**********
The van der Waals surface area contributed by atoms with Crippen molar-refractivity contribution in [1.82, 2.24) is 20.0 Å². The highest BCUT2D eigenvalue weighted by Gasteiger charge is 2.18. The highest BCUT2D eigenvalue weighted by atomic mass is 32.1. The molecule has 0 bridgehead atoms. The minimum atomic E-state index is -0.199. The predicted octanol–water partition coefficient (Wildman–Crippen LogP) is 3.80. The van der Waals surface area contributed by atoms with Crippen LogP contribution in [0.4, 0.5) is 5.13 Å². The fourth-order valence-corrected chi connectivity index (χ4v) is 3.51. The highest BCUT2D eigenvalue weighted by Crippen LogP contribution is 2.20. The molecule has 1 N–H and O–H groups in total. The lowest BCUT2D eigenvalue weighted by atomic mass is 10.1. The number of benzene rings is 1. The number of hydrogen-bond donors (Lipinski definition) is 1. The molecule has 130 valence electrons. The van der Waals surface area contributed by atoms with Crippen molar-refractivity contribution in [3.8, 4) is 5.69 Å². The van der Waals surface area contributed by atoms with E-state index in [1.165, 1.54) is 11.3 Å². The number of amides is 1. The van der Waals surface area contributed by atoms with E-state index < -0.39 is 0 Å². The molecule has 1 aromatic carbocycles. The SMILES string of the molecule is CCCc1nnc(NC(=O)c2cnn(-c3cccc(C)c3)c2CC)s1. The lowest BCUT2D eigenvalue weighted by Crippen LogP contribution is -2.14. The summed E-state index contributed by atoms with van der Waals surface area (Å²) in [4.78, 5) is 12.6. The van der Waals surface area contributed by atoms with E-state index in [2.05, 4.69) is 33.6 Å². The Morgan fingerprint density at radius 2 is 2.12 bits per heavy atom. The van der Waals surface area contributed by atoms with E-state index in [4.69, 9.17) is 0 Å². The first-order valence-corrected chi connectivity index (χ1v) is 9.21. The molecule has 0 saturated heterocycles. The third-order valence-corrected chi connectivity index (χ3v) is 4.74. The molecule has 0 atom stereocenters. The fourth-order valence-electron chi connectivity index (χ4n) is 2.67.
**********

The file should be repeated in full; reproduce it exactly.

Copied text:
The van der Waals surface area contributed by atoms with Crippen molar-refractivity contribution in [1.82, 2.24) is 20.0 Å². The highest BCUT2D eigenvalue weighted by Gasteiger charge is 2.18. The highest BCUT2D eigenvalue weighted by atomic mass is 32.1. The molecule has 0 bridgehead atoms. The minimum atomic E-state index is -0.199. The predicted octanol–water partition coefficient (Wildman–Crippen LogP) is 3.80. The van der Waals surface area contributed by atoms with Crippen LogP contribution in [0.4, 0.5) is 5.13 Å². The fourth-order valence-corrected chi connectivity index (χ4v) is 3.51. The highest BCUT2D eigenvalue weighted by Crippen LogP contribution is 2.20. The molecule has 1 N–H and O–H groups in total. The lowest BCUT2D eigenvalue weighted by atomic mass is 10.1. The number of benzene rings is 1. The number of hydrogen-bond donors (Lipinski definition) is 1. The molecule has 130 valence electrons. The van der Waals surface area contributed by atoms with Crippen molar-refractivity contribution in [3.8, 4) is 5.69 Å². The van der Waals surface area contributed by atoms with E-state index in [1.165, 1.54) is 11.3 Å². The number of amides is 1. The van der Waals surface area contributed by atoms with E-state index < -0.39 is 0 Å². The molecule has 1 aromatic carbocycles. The SMILES string of the molecule is CCCc1nnc(NC(=O)c2cnn(-c3cccc(C)c3)c2CC)s1. The lowest BCUT2D eigenvalue weighted by Crippen LogP contribution is -2.14. The summed E-state index contributed by atoms with van der Waals surface area (Å²) in [4.78, 5) is 12.6. The van der Waals surface area contributed by atoms with E-state index in [2.05, 4.69) is 33.6 Å². The Morgan fingerprint density at radius 2 is 2.12 bits per heavy atom. The van der Waals surface area contributed by atoms with E-state index in [4.69, 9.17) is 0 Å². The first-order valence-corrected chi connectivity index (χ1v) is 9.21. The molecule has 0 saturated heterocycles. The third-order valence-corrected chi connectivity index (χ3v) is 4.74. The molecule has 0 atom stereocenters. The fourth-order valence-electron chi connectivity index (χ4n) is 2.67.